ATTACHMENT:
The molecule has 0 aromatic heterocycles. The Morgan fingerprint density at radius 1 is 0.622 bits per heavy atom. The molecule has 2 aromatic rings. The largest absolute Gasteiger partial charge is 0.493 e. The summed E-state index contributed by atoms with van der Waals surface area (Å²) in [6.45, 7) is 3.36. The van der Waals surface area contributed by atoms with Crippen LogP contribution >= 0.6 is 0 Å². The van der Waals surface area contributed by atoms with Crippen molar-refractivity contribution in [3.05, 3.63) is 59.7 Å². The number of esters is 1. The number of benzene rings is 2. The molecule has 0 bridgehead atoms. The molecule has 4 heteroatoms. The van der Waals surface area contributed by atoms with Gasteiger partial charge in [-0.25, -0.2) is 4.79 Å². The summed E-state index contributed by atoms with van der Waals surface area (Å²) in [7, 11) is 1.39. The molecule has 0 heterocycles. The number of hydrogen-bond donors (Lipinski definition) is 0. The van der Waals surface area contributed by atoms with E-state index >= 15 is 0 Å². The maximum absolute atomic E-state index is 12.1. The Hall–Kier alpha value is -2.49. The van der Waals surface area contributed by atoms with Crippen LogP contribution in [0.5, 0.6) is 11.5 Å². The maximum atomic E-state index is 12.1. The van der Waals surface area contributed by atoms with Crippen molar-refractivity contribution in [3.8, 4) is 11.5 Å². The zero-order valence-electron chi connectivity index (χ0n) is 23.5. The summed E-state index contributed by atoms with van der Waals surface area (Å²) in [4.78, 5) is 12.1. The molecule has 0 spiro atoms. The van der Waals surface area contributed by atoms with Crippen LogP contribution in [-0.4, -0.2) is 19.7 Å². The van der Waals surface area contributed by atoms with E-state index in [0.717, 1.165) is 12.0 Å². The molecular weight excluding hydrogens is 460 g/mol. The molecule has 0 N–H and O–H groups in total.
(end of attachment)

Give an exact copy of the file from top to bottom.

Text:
The molecule has 0 aromatic heterocycles. The Morgan fingerprint density at radius 1 is 0.622 bits per heavy atom. The molecule has 2 aromatic rings. The largest absolute Gasteiger partial charge is 0.493 e. The summed E-state index contributed by atoms with van der Waals surface area (Å²) in [6.45, 7) is 3.36. The van der Waals surface area contributed by atoms with Crippen LogP contribution >= 0.6 is 0 Å². The van der Waals surface area contributed by atoms with Crippen molar-refractivity contribution in [3.05, 3.63) is 59.7 Å². The number of esters is 1. The number of benzene rings is 2. The molecule has 0 bridgehead atoms. The molecule has 4 heteroatoms. The van der Waals surface area contributed by atoms with Gasteiger partial charge in [-0.25, -0.2) is 4.79 Å². The summed E-state index contributed by atoms with van der Waals surface area (Å²) in [7, 11) is 1.39. The molecule has 0 heterocycles. The number of hydrogen-bond donors (Lipinski definition) is 0. The van der Waals surface area contributed by atoms with E-state index >= 15 is 0 Å². The maximum absolute atomic E-state index is 12.1. The Hall–Kier alpha value is -2.49. The van der Waals surface area contributed by atoms with Crippen LogP contribution in [0.5, 0.6) is 11.5 Å². The maximum atomic E-state index is 12.1. The van der Waals surface area contributed by atoms with Crippen molar-refractivity contribution in [3.8, 4) is 11.5 Å². The zero-order valence-electron chi connectivity index (χ0n) is 23.5. The summed E-state index contributed by atoms with van der Waals surface area (Å²) in [4.78, 5) is 12.1. The molecule has 0 spiro atoms. The van der Waals surface area contributed by atoms with Crippen LogP contribution in [-0.4, -0.2) is 19.7 Å². The van der Waals surface area contributed by atoms with E-state index in [0.717, 1.165) is 12.0 Å². The molecular weight excluding hydrogens is 460 g/mol. The molecule has 0 N–H and O–H groups in total.